Monday, August 31, 2009

Fjordman: A History of Beer — Part 3

Fjordman has posted the third installment of his history of beer at Atlas Shrugs. Some excerpts are below:

After having enjoyed a production boom in the Renaissance period due to the rise of urban brewing and the use of hops, by the seventeenth century beer met with new challenges. Rising incomes meant that more people could buy beer, but some chose to buy wine, which enjoyed greater prestige but had traditionally been too expensive for many consumers, at least in the north. Rising commerce in wine made the drink more available, and the greater use of bottles and the development of the corkscrew around 1700 made it easier to get, keep and drink wine. However, the introduction of entirely new drinks posed a challenge to both wine and beer, first with the tropical non-alcoholic beverages cacao, coffee and tea and then with the near-simultaneous rise of distilled alcoholic beverages.

The production of distilled gin, first in the form of genever or Geneva gin with its distinctive juniper flavoring, rose rapidly in the seventeenth century in Holland and England. With much stronger drinks followed more serious social problems related to the excessive drinking of alcohol. The sometimes unattractive spectacle of public drunkenness, which was and is more common among northern Europeans than among southern Europeans, increased greatly. The changes were expressed graphically in the English painter William Hogarth’s (1697-1764) prints of Gin Lane (1751) as a place of debauchery and the destruction of the family and public order compared to Beer Street, where all is peaceful and people appear healthy.

Through natural processes of fermentation the maximum alcohol content of a wine rarely exceeds 15%. To create beverages with 20% or more you need the aid of distillation. Distillation is a method for increasing the alcohol content of a liquid already containing ethyl alcohol by utilizing the different boiling points of water (100 °C) and alcohol (78 °C). The distillation process separates the alcohol from other parts of the solution by heating the liquid to 78° Celsius, a temperature sufficient to boil alcohol but not water. The resulting steam (vaporized alcohol) is collected and condensed, returning it to liquid form — but a liquid with a much higher proportion of alcohol than before. The resultant distillate is matured, often for years, before it is sold. Distilled spirits include aquavit, brandy, gin, rum, vodka and whiskey.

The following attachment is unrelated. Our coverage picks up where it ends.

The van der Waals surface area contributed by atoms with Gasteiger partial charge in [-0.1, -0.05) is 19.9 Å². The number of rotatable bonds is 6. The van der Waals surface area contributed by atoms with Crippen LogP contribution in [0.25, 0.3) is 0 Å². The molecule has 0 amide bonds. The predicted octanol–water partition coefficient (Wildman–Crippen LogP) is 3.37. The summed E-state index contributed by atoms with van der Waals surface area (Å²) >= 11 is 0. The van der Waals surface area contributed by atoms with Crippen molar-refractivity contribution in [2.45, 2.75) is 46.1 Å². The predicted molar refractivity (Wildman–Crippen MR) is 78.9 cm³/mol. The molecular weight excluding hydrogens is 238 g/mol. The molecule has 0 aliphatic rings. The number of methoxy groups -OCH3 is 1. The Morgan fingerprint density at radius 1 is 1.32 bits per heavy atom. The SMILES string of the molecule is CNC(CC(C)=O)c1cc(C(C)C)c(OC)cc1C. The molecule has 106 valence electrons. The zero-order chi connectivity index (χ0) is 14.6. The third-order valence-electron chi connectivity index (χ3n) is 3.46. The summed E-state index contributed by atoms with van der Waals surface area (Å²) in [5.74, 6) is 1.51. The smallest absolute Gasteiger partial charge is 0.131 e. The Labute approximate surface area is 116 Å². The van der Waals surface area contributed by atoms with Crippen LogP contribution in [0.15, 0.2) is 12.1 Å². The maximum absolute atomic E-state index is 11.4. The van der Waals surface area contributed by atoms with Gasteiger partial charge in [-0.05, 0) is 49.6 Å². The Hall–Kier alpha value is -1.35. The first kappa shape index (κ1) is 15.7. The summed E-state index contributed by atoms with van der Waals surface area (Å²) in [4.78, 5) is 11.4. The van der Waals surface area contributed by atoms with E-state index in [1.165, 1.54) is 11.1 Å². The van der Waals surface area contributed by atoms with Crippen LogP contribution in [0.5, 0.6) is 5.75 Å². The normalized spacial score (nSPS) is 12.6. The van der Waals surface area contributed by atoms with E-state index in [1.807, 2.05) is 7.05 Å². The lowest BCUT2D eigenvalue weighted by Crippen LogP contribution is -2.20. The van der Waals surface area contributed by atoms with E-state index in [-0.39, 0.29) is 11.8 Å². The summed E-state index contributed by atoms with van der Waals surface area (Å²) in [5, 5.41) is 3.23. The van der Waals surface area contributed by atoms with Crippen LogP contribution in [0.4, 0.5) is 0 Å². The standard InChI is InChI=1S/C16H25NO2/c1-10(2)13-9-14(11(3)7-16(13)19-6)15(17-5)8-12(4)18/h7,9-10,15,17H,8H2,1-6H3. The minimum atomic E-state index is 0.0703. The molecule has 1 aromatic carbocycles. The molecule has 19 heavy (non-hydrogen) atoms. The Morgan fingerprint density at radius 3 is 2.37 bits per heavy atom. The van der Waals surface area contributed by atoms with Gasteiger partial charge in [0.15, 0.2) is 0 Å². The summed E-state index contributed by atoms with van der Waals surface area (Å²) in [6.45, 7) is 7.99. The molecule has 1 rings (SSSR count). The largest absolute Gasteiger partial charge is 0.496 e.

Some crude form of distillation was employed in the Near East and the Eastern Mediterranean in the production of perfumes. In 2007 a team of archaeologists in Cyprus discovered one of the world’s oldest perfume “factories.” Dozens of distilling stills, mixing bowls, funnels and bottles were found preserved at the site, dating from about 1850 BC. Cyprus in ancient Greece had the mythological status as the birthplace of Aphrodite, the goddess of love and the Greek equivalent of the Roman Venus. An early and crude form of distillation did exist in China and Egypt and was practiced by Greek alchemists in Alexandria. Nevertheless, I have found no convincing references to the existence of anything resembling beverages such as whiskey or brandy in either ancient Europe or Asia. Hugh Johnson, normally a well-informed man, is quite explicit in stating that distilled beverages were not known by Roman times:
- - - - - - - - -
“It was the mark of fine wine with the Romans, as it is with us, that it improved with age. Horace, in one poem contemplating his end, seems more concerned about parting from his cellar of wonderful old wine than from his wife. Very sweet wines will usually keep well without turning to vinegar, but the Romans had no means of increasing their alcoholic strength to preserve them. No yeast will continue to ferment when the alcohol level reaches fifteen or sixteen per cent of the wine. Distillation was unknown. This, then, was the strongest drink they knew.”

Distillation of nearly pure alcohol (ethanol) appears to have been a development of medieval times. Ironically, it is possible that alchemists in the Islamic-ruled Middle East contributed to its development. Middle Easterners in the Early Middle Ages employed a method that could produce a distilled beverage from wine. Jabir ibn Hayyan (Geber in Latin) around AD 800 developed new methods in alchemy and made experiments with heating wine, which were followed up by al-Razi (Rhazes) and other scholars whose work was later known in Europe.

In the Cambridge World History of Food, James Comer writes about distilled beverages. Several European alchemists, searching for the “elixir of life,” experimented with distillation. They believed that they had extracted the “essence” or “spirit” of wine and that repeated distillations resulted in aqua vitae — Latin for “water of life.” This substance was initially primarily used as a medicine. According to Comer, “both the Irish and the Scots claim to have produced liquor from grain (in contrast to brandy from wine) since the beginning of the last millennium; the Scots called it uisge beatha (pronounced wisky-baw) and the Irish called it uisce beatha. Both meant ‘water of life,’ and the English term ‘whiskey’ derived from them.”

The first real brandy that was not thought of as medicine is said to have been distilled around 1300 by Arnaldus de Villa Nova (ca. 1235-1311), a Catalan alchemist presumably familiar from Spain with writings in Arabic about distillation, who became professor at the medical school of Montpellier in France. During the fifteenth century, better methods for cooling the still’s head developed. This led to increased production of distilled beverages, which spread rapidly across Europe. France became an important center of the brandy industry. Vodka originated in Russia in the fourteenth century, its name deriving from Russian voda (“water”).